Simone Biles, 24 who has a total of 32 Olympic and World Championship medals on her credit, won a bronze medal in the Beam (gymnastics) at the Tokyo Olympics.
Biles holds Belizean citizenship through her adoptive mother and refers to Belize as her second home. She took birth to her biological mother, Shanon Biles on March 14, 1997, in Ohio. In 2003, her maternal grandfather, Ron Biles adopted her.
- Athing Mu – Gold
Athing Mu, 19 has become the first US woman since 1968 to win an 800m race, by winning a gold medal at the Tokyo Olympics. Early in 2021, she also set the world U20 record for 800m indoors in 1:58.40.
Mu is the daughter of South Sudanese immigrants who emigrated to the US when she was younger.
- Sunisa Lee – Gold and Bronze
Sunisa Lee, 18 won gold in women’s all-around gymnastics event, and a bronze medal in uneven bars competition. Lee is of Hmong descent and was born in 2003. Her parents are Hmong refugees who migrated to the US after the Vietnam war.
- Fred Kerley – Silver
Fred Kerley, 26 came home along with a silver medal in the Men’s 100m Race. He was adopted by Ricky, and Virginia who are actually his uncle and aunt. He has his DNA tested which reveals that he is of Ghana and Congo descent.
- Lee Kiefer – Gold
Lee Kiefer, 27 is the first US woman or man who won gold in women’s individual foil fencing. Her husband, Gerek Meinhardt also won a team bronze in foil. Keifer was born on 15th June 1994 in Ohio. She is a Filipino-American and draws her Filipino descent from her mother, Teresa.
- Gerek Meinhardt – Bronze
Gerek Meinhardt, 31 won a team bronze in the men’s foil team fencing. He is the husband of gold winner Lee Kiefer. Meinhardt was born in 1990 in California, and he is of Asian-American descent.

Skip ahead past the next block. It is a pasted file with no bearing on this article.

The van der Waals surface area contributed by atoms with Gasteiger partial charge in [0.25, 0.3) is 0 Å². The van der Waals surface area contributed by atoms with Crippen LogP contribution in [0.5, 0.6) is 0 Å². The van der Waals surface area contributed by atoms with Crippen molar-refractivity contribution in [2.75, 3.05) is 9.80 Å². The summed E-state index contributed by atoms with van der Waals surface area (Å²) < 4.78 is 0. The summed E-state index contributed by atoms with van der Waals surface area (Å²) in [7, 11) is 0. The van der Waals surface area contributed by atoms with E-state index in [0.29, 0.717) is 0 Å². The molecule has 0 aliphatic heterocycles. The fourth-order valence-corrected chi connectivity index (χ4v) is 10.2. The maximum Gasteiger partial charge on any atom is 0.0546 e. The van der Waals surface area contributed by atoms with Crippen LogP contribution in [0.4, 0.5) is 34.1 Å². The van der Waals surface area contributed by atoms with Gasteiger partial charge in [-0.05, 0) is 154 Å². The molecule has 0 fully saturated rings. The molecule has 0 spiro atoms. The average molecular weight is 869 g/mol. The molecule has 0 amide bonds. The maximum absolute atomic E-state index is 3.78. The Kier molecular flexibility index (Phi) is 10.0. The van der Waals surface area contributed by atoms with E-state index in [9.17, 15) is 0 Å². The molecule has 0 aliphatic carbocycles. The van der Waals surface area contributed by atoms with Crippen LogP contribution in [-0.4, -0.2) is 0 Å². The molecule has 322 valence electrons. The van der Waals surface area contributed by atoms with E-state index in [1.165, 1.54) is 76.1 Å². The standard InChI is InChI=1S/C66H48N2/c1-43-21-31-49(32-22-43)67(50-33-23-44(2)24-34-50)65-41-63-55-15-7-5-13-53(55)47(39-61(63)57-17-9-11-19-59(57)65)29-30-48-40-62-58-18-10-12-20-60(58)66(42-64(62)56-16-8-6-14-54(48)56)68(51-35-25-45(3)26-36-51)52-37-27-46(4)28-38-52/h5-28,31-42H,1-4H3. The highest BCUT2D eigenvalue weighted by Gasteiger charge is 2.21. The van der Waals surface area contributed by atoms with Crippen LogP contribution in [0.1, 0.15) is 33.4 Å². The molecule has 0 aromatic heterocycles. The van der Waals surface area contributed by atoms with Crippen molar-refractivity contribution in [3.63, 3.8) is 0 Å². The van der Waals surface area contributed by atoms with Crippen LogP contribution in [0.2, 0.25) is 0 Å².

- Xander Schauffele – Gold
Xander Schauffele, 27 won gold in the men’s golf. He was born in California. His father is a German/French naturalized immigrant while his mother is a Taiwanese naturalized immigrant. Her mother grew up in Japan.
- Torri Huske – Team Silver
Torri Huske, 18 along with her mates Smith, Jacoby, and Weitzeil won a team silver medal in the women’s medley relay (swimming). Her full name is Victoria Huske, and she is of Chinese descent. Her mother was born in China and migrated to the US in 1991.
- Eddy Alvarez – Silver
Eddy Alvarez, 31 has become the third American to win a medal at both summer and winter games by bagging silver as part of the Team USA baseball in the Tokyo Olympics final.
He is a Cuban-American from Miami who took birth to Cuban immigrant parents. “Being a first-generation Cuban-American, my story represents the American Dream. My family has sacrificed so much for me to have the opportunity to wave this flag proudly,” he said after his selection.
Immigrant Winners of 2016 Summer Olympics
In 2016, the US Olympic Team included nearly 50 foreign-born athletes, eight of whom won medals.
- Kerron Clement, originally of Trinidad and Tobago won Gold in men’s 400m hurdles.
- Paul Chelimo, originally of Kenya, won Silver in the men’s 5,000m race.
- Kyrie Irving, having Australian origin, won Gold with the US Men’s Basketball Team.
- Danell Leyva, a Cuban, won two individual Silver medals in Gymnastics.
- Dagmara Wozniak, a Poland-born, was part of the Bronze-winning Saber Fencing team.
- Steffen Peters, originally of Germany, won a team Bronze in Dressage.
- Phillip Dutton, a native Australian, won an individual Bronze in Equestrian.
- Foluke Akinradewo, born to Nigerian parents, won a team Bronze in Women’s Volleyball.
What can we learn from this?
These facts and figures show immigrants have been playing a significant role in making the US proud on the global stage. Given the recent demographic changes especially when the annual birth rate has increased by just 0.09% from 2020, the US cannot rely on indigenous talent alone. To contain or say compete with China – which relies more on itself for a steady flow of talent, the US – and other emerging powers, the US must ease the immigration restrictions to attract more hardworking, talented, and ambitious new citizens, who will help the US grow domestically and maintain its global prominence.